Spreading Clean Beauty

Why amla is the adaptogen for the COVID-19 moment

Since COVID-19, self-care is the new mantra. Now, consumers are looking for multifunctional health and wellness products that soothe the body and mind. Equally, they are looking for products to support overall health and immunity. As a result, we can see the BPC market shift towards messaging that highlights well-being, with claims including sleep improvement, reduced stress, and enhanced energy alongside immune health features. 

These consumer concerns about well-being and holistic care have a clear connection to a rising preference for natural ingredients. Currently, 52% of adults in the US aged 18-24 believe natural products are safer than synthetic alternatives (Mintel, 2019); instead they’re looking for recognizable ingredients and traditional remedies. For inspiration on how to respond to this demand, beauty brands should look to adaptogens like amla – here, we explain why. 

New Call-to-action

What are adaptogens?

Although there is no formal definition for adaptogens, in general, an adaptogen is a natural ingredient that helps the body adapt to physical and mental stress. Emerging adaptogens used in the food and beverage space include maca, moringa, holy basil, and Indian gooseberry, or amla. These ingredients’ natural origin and their age-old healing properties give them a particular ‘healthy halo’ that responds to consumer concerns around holistic health.

As a result, adaptogens present a particular opportunity for the beauty industry as consumers look for products with holistic health and anti-stress properties. Moreover, there is a substantial gap in the market; of all BPC launches in the period July 2015-June 2019, a tiny 0.02% contained adaptogen ingredients (Mintel, 2020). Yet with consumers taking a greater interest in products that promote well-being, this is an opportunity that brands should seize.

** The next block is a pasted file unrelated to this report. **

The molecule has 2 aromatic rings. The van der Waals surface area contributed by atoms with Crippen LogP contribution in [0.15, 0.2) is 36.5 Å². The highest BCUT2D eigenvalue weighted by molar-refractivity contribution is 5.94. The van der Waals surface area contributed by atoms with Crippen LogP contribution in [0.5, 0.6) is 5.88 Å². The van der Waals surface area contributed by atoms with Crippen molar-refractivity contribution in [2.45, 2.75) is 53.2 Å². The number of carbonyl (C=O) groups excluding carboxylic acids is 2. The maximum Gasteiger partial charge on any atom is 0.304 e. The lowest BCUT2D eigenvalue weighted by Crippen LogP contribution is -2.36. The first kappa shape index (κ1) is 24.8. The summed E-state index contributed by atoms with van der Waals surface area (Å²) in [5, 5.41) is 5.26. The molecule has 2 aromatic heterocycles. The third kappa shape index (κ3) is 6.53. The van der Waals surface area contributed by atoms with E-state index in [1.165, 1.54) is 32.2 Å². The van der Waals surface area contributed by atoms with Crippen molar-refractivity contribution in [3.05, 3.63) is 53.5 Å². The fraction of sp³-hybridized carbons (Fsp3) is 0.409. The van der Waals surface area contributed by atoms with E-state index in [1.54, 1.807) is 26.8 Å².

Amla: A miracle multifunctional adaptogen

In light of these evolving demands, a particularly interesting adaptogen ingredient for beauty and personal care is amla. Amla is a highly revered Rasayana (rejuvenating) fruit that promotes youthfulness, overall health, and well-being. Also known as Indian gooseberry, this plant is said to contain the highest concentration of stable vitamin C known to man. It’s also rich in tannins and gallic acid, which is a powerful antioxidant. Amla oil is also one of the world’s oldest hair conditioners, having been used to soften hair in India for centuries.

These properties make it a compelling multifunctional ingredient. With the de-stressing qualities inherent to adaptogens and its rich vitamin content, amla has amazing potential as a healing hero ingredient in skincare. Equally, its long-established use in hair care makes it perfect for new self-care-focused formulas. However, to really meet the full spectrum of consumer concerns, brands need to ensure full transparency regarding the ingredient composition and properties. Headlining amla as a hero ingredient is a powerful proposition, but brands need to make sure this healing ingredient is supported by sourcing ethical practices.

Provital’s adaptogen active ingredient for hair care

Driven by consumer’s needs, Provital combined ancient adaptogens and advanced botanical research to create Kerascalp™. This active ingredient is infused with amla, which awakens and energizes the scalp to promote shinier and stronger hair. Encompassing consumer’s demand for natural ingredients that relieve stress and energize, Kerascalp™ is the hair care active for the evolving post-COVID market – sustainably sourced and perfect for waterless formats.

New Call-to-action

Leave a comment

No comments yet

There are no comments on this post yet.